Oliver Wendell Holmes Jnr
Oliver Wendell Holmes Jnr, the son of Oliver Wendell Holmes, was born in Boston on 8th March, 1841. Holmes joined Union Army during the American Civil War and by the age of twenty he was first lieutenant in the 20th Massachusetts Regiment of Volunteers. He was seriously wounded three times and by the end of the war had reached the rank of captain.
In 1864 Holmes entered Harvard Law School and after graduating practised law in Boston. He also edited the American Law Review (1870-73) and Commentaries on American Law (1873) before becoming professor of law at Harvard University (1873-82).
Holmes became a national figure with the publication of his acclaimed book, The Common Law (1881). He was associate justice and then chief justice (1899-1902) of the Supreme Court of Massachusetts (1899-1902). In 1902 President Theodore Roosevelt appointed Holmes as a member of the Supreme Court and soon emerged as its leading liberal figure. A great advocate of free speech, he argued that the only reason for curtailing the right of freedom of speech was "clear and present danger" to the well-being of society.
New York Legislature passed a law that set the hours of bakers at no more than ten hours a day or sixty a week. In 1905 the owner of a bakery was fined $50 for violating the law. He appealed to the Supreme Court and it voted 5-4 that the law was unconstitutional. Holmes was one of the four justices who disagreed with the decision that was to hold back the passing of social welfare legislation.
In Supreme Court decisions Holmes often found himself in the minority with only John Harlan and Louis Brandeis supporting him on issues such as progressive social and labour legislation.
Oliver Wendell Holmes died in Washington on 6th March, 1935.
(1) In 1897 New York Legislature passed a law that set the hours of bakers at no more than ten hours a day or sixty a week. In 1905 the owner of a bakery was fined $50 for violating the law. He appealed to the Supreme Court and it voted 5-4 that the law was unconstitutional. Oliver Wendell Holmes was one of those four justices who disagreed with this vote.
The liberty of the citizen to do as he likes so long as he does not interfere with the liberty of others to do the same, which has been a shibboleth for some well-known writers, is interfered with by school laws, by the Post Office, by every state or municipal institution which takes his money for purposes thought desirable, whether he likes it or not.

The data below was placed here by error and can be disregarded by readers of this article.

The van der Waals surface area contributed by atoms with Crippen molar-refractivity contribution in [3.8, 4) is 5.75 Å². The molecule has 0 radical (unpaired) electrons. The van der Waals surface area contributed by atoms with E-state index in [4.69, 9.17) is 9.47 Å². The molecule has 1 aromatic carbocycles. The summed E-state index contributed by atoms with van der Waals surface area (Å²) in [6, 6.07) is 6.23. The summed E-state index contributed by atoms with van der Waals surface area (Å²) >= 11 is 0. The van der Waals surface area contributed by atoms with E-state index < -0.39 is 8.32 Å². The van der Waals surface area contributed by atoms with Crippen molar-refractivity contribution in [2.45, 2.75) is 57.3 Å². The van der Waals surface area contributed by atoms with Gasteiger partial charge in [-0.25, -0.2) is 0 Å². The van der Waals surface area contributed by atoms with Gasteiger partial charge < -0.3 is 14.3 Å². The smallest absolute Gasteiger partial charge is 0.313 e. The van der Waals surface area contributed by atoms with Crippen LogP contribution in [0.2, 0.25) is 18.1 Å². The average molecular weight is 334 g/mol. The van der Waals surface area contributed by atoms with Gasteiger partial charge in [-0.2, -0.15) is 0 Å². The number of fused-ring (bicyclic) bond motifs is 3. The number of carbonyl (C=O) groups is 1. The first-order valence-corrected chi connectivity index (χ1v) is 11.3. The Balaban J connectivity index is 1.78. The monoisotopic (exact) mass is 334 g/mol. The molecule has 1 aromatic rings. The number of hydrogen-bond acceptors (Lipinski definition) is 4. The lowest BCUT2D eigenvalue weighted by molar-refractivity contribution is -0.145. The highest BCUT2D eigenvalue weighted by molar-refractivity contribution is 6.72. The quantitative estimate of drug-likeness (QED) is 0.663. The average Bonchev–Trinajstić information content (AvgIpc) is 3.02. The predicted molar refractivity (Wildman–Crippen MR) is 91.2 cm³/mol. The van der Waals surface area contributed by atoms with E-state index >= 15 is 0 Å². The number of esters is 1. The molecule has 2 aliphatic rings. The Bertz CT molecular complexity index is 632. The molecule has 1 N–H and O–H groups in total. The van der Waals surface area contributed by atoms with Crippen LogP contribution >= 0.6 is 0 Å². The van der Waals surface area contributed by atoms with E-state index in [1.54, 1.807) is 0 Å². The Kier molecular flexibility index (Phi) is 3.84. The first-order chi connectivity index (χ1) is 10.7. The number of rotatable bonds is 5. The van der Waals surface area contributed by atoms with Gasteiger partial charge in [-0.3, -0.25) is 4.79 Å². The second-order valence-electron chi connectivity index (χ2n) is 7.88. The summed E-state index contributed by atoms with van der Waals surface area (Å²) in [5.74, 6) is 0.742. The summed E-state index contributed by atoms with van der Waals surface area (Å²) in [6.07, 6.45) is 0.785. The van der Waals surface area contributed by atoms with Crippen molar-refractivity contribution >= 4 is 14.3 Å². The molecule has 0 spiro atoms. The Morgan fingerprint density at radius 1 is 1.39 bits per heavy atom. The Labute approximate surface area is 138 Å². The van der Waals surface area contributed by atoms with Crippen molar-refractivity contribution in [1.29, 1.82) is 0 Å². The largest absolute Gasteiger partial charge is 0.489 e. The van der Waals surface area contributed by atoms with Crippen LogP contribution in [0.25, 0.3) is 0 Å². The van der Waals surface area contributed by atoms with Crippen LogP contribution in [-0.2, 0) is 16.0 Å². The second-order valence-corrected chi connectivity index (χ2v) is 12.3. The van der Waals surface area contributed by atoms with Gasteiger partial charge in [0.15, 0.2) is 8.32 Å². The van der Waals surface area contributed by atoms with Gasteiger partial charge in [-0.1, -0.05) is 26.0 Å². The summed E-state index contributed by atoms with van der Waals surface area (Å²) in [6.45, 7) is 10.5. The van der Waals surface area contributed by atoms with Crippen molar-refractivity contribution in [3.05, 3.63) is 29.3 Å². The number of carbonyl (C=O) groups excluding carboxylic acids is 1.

Some of these laws embody convictions or prejudices which judges are likely to share. Some may not. But a constitution is not intended to embody a particular economic theory, whether of paternalism and the organic relation of the citizen to the state or of laissez-faire.
(2) Oliver Wendell Holmes, Supreme Court (1905)
The case is decided upon an economic theory which a large part of the country does not entertain. If it were a question whether I agreed with that theory, I should desire to study it further and long before making up my mind. But I do not conceive that to be my duty, because I strongly believe that my agreement or disagreement has nothing to do with the right of a majority to embody their opinions in law. It is settled by various decisions of this court that state constitutions and state laws may regulate life in many ways which we as legislators might think as injudicious, or if you like as tyrannical, as this, and which, equally with this, interfere with the liberty to contract. Sunday laws and usury laws are ancient examples. A more modern one is the prohibition of lotteries. The liberty of the citizen to do as he likes so long as he does not interfere with the liberty of others to do the same, which has been a shibboleth for some well-known writers, is interfered with by school laws, by the post-office, by every state or municipal institution which takes his money for purposes thought desirable, whether he likes it or not. The Fourteenth Amendment does not enact Mr. Herbert Spencer's Social Statics. United States and state statutes and decisions cutting down the liberty to contract by way of combination are familiar to this court. Some of these laws embody convictions or prejudices which judges are likely to share. Some may not. But a constitution is not intended to embody a particular economic theory, whether of paternalism and the organic relation of the citizen to the state or of laissez faire. It is made for people of fundamentally differing views, and the accident of our finding certain opinions natural and familiar, or novel and even shocking, ought not to conclude our judgment upon the question whether statutes embodying them conflict with the Constitution of the United States.